It's noon, and I'm still in my pajamas, trying desperately to finish my article and take a shower. I work from home and why it sounds awesome, it isn't always awesome. Sticking to a routine isn't always easy. I never have to fight traffic, which is a huge benefit. But I also have to make an effort to keep to a routine and sometimes I have to fight the feeling of isolation. Today, my guest blogger weighs in with his thoughts on working from home and the surprising results of a new study on remote working.
Let me introduce you to Dan Schwabel. Dan has tons of knowledge at his fingertips. He's a guru on personal branding and an expert on millennials in the workplace. He is also the New York Times bestselling author of Promote Yourself and Me 2.0, and the Research Director at Future Workplace. I think you're going to enjoy his perspective:
After I graduated college back in 2006, I landed my first full-time corporate job at a Fortune 200 company. As an introvert who needs space in order to think creatively and be productive, I always wanted the flexibility to work remote but never received that benefit. In fact, after my third role at the company, as their first social media specialist, I was told that I would have to run the social media accounts from the office daily. I once asked my manager if I could work from home at least part-time and he said “we can’t allow for that because it will make your colleagues jealous”. After I quit my job to start my own company, I finally was in a position to work remote seven days a week.
I’ve now been working from home almost full-time for over six years. I’m not alone in my quest for a more flexible work life. After interviewing over 25,000 employees globally, in partnership with Polycom, our study found that about three in every four employees say their company offers flexible working and almost a third regularly work remote. The emergence of collaborative technologies has enabled the remote workforce, lowering commuting costs and empowering people with the freedom to manage their personal and professional life.
The main finding from the study is that remote work is driving people to pick up the phone more and focus on personal relationships. I see this with my organization, as I feel the need to schedule more phone meetings in order to have a human connection despite being alone in my New York apartment. While working from home can be isolating, it can also be freeing but you have to manage your time wisely because no one else will hold you accountable but you.
In order to be successful working from home, I created my own daily habits that allow me to focus on the right work at the right time and take the necessary breaks so that I can incorporate my interests, friends and family into my life. For instance, every morning I wake up, cook breakfast while Amazon Alexa tells me the weather forecast, political news and HBR’s daily tip. Then, I focus on the most critical work first because I’m more productive earlier in the day. I’ll then take a coffee break, workout or go to lunch with one of my contacts. From there, I get right back to work before I make dinner or go to a local networking event. By creating, and committing to, a daily routine it can help you incorporate all aspects of your life that are important to you.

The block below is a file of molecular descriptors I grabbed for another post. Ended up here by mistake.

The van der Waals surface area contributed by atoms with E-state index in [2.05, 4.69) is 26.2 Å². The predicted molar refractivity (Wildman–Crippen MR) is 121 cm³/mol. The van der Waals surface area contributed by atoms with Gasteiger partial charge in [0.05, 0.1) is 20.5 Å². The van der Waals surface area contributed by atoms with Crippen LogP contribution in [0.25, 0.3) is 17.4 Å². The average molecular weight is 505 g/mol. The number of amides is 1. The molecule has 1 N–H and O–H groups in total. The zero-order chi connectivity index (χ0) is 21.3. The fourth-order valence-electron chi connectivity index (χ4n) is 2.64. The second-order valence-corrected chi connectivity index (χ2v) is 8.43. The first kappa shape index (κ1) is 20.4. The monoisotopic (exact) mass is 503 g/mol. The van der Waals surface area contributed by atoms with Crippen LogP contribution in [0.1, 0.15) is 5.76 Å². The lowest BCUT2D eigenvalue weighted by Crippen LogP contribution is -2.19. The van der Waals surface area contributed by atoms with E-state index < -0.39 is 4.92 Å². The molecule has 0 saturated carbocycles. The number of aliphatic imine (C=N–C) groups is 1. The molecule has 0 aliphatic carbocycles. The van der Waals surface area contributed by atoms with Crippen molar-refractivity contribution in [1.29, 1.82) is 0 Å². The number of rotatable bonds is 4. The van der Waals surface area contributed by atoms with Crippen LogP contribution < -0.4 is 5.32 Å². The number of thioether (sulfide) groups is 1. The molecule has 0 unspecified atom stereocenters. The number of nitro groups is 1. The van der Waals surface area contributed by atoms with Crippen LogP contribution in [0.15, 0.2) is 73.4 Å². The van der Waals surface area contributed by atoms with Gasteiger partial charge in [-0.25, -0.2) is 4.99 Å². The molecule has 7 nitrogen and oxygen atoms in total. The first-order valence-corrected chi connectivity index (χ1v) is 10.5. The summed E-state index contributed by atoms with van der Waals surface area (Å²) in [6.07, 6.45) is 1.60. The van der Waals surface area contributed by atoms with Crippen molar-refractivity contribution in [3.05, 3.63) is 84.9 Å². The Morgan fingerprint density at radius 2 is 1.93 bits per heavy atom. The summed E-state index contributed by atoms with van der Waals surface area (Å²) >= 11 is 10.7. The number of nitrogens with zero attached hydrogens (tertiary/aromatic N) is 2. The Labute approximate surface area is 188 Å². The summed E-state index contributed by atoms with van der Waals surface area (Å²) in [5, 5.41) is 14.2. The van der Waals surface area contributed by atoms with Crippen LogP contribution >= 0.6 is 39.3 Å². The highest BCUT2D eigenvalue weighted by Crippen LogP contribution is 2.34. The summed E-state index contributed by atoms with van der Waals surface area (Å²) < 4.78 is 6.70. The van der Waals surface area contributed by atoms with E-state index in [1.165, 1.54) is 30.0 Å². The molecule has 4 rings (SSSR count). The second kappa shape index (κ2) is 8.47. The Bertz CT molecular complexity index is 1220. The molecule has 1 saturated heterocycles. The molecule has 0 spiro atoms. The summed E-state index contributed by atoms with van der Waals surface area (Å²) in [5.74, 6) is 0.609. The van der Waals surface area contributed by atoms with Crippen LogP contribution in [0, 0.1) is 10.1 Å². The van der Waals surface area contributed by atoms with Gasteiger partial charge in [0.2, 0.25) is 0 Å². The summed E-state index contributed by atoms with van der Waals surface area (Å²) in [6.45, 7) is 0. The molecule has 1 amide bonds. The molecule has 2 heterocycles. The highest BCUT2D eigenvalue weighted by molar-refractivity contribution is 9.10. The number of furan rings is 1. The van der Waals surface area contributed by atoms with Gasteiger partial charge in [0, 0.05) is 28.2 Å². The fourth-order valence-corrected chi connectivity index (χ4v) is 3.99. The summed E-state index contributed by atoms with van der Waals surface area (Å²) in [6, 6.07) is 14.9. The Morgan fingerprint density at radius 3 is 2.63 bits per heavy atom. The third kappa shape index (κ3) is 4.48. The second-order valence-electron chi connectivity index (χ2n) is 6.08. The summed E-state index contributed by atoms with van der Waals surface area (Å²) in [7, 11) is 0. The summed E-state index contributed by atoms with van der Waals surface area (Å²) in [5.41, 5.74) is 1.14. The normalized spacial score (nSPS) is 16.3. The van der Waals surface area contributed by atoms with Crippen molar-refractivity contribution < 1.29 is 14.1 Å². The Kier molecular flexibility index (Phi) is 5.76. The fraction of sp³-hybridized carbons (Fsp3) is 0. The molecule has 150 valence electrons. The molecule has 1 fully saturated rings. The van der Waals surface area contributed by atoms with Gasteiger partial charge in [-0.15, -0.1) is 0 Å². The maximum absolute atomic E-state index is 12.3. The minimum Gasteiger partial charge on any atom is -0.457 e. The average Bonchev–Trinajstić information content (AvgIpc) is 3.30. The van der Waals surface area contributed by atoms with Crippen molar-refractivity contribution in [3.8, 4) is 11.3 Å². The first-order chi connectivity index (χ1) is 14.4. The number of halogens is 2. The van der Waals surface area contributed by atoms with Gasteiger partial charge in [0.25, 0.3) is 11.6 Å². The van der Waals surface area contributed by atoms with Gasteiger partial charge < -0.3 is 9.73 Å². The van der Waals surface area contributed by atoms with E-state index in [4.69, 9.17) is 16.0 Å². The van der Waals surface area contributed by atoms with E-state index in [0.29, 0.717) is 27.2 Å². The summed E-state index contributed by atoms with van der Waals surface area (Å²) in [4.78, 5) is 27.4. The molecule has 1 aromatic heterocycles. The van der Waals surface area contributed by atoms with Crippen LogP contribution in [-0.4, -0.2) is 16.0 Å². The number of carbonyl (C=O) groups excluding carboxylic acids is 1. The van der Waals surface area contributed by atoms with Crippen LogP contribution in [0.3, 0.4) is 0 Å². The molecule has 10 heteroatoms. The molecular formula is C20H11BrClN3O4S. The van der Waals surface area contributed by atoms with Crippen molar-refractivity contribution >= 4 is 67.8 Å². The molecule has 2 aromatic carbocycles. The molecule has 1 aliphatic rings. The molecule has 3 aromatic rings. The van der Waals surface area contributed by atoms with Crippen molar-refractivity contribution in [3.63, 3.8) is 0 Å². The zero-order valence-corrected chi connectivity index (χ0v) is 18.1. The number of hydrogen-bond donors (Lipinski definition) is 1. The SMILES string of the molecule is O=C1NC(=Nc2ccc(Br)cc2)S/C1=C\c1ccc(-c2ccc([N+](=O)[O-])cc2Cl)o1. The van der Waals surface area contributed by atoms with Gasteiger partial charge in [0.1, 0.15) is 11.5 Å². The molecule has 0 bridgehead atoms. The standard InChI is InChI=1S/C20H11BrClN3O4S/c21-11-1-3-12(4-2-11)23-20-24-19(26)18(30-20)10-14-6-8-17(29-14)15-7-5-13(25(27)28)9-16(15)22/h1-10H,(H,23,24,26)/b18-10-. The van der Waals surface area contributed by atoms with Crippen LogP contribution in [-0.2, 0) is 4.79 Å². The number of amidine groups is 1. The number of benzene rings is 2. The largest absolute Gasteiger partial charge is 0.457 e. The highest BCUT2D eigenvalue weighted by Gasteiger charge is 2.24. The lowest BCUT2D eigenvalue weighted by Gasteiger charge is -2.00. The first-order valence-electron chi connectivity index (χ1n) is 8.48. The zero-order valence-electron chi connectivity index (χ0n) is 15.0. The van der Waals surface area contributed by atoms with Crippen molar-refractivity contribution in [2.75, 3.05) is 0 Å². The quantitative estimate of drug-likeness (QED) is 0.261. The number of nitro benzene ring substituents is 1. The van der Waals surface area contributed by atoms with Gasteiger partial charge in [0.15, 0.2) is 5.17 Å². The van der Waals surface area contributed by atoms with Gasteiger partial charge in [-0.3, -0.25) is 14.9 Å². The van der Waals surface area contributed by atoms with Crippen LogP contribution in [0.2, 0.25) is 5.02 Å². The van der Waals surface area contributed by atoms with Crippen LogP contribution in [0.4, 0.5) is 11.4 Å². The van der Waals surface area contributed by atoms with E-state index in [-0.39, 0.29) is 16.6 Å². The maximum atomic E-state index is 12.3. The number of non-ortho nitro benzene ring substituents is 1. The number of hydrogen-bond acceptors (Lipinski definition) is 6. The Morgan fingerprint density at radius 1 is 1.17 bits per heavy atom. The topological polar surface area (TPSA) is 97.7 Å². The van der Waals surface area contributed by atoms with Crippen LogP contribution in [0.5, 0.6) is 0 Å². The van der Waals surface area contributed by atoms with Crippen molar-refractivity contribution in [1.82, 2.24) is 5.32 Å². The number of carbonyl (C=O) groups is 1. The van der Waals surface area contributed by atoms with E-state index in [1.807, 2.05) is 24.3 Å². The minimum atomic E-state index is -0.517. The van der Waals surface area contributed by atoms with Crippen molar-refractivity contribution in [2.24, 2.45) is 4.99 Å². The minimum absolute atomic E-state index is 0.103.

While I felt more isolated working independently over the years, now that I have a team, it has forced me to pick up the phone more, go to the office at least a few times each month and have some constant interactions each day. By feeling more connected to others, and having a support system, it’s had a positive impact on both my work and personal life.
Remote workers don’t have to struggle when it comes to maintaining balance and strong relationships. What they do have to do is put together a plan, establish daily habits and answer the most important question “what matters to me?” Once you decide what you care about, incorporate those activities and people into your daily life.
Here are some interesting quotes on the findings of the remote working survey:
“There is a stigma that remote workers are disconnected from the rest of the team, yet this study proves that they are more sociable and proactively reach out to develop strong relationships. The new technology tools that enable communication and collaboration are actually motivating workers to pick up the phone, seek face time and create lasting bonds. This is the upside of remote work we rarely talk about.”
– Jeanne Meister, Partner, Future Workplace
“We predicted that 2016 would be the ‘year of video’, and it’s satisfying to know that people are starting to adopt this way of working. What it also tells us is that more businesses need to be able to offer collaboration tools - to enable that human contact that people crave - or risk losing out to those businesses who are able to offer flexibility and have access to talent and retain talent as a result.”
– Mary McDowell, CEO, Polycom